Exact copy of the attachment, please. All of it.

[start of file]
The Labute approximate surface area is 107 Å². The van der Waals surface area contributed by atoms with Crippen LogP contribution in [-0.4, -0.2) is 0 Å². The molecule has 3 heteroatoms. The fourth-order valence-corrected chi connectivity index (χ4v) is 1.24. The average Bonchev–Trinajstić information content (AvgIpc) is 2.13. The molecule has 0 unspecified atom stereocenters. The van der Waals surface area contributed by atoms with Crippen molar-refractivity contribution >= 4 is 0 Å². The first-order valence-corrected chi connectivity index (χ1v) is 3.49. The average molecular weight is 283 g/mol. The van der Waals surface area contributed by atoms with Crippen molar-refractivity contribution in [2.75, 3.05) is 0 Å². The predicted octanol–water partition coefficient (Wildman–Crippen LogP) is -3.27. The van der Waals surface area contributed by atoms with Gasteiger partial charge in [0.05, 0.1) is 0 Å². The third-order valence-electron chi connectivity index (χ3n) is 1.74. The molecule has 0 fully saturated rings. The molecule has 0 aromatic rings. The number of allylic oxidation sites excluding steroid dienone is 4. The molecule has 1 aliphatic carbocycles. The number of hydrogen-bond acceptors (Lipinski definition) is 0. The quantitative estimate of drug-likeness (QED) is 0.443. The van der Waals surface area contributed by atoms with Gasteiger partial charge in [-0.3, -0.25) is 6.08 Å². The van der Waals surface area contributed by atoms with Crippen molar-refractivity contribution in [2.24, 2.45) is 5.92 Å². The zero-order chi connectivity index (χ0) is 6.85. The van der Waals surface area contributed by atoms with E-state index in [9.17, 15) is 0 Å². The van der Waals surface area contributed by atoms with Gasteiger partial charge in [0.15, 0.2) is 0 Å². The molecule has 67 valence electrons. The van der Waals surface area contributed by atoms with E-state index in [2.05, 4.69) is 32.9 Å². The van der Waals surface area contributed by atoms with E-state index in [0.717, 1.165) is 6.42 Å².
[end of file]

The Labute approximate surface area is 107 Å². The van der Waals surface area contributed by atoms with Crippen LogP contribution in [-0.4, -0.2) is 0 Å². The molecule has 3 heteroatoms. The fourth-order valence-corrected chi connectivity index (χ4v) is 1.24. The average Bonchev–Trinajstić information content (AvgIpc) is 2.13. The molecule has 0 unspecified atom stereocenters. The van der Waals surface area contributed by atoms with Crippen molar-refractivity contribution >= 4 is 0 Å². The first-order valence-corrected chi connectivity index (χ1v) is 3.49. The average molecular weight is 283 g/mol. The van der Waals surface area contributed by atoms with Crippen molar-refractivity contribution in [2.75, 3.05) is 0 Å². The predicted octanol–water partition coefficient (Wildman–Crippen LogP) is -3.27. The van der Waals surface area contributed by atoms with Gasteiger partial charge in [0.05, 0.1) is 0 Å². The third-order valence-electron chi connectivity index (χ3n) is 1.74. The molecule has 0 fully saturated rings. The molecule has 0 aromatic rings. The number of allylic oxidation sites excluding steroid dienone is 4. The molecule has 1 aliphatic carbocycles. The number of hydrogen-bond acceptors (Lipinski definition) is 0. The quantitative estimate of drug-likeness (QED) is 0.443. The van der Waals surface area contributed by atoms with Gasteiger partial charge in [-0.3, -0.25) is 6.08 Å². The van der Waals surface area contributed by atoms with Crippen molar-refractivity contribution in [2.24, 2.45) is 5.92 Å². The zero-order chi connectivity index (χ0) is 6.85. The van der Waals surface area contributed by atoms with E-state index in [9.17, 15) is 0 Å². The van der Waals surface area contributed by atoms with Gasteiger partial charge in [0.15, 0.2) is 0 Å². The molecule has 67 valence electrons. The van der Waals surface area contributed by atoms with E-state index in [2.05, 4.69) is 32.9 Å². The van der Waals surface area contributed by atoms with E-state index in [0.717, 1.165) is 6.42 Å².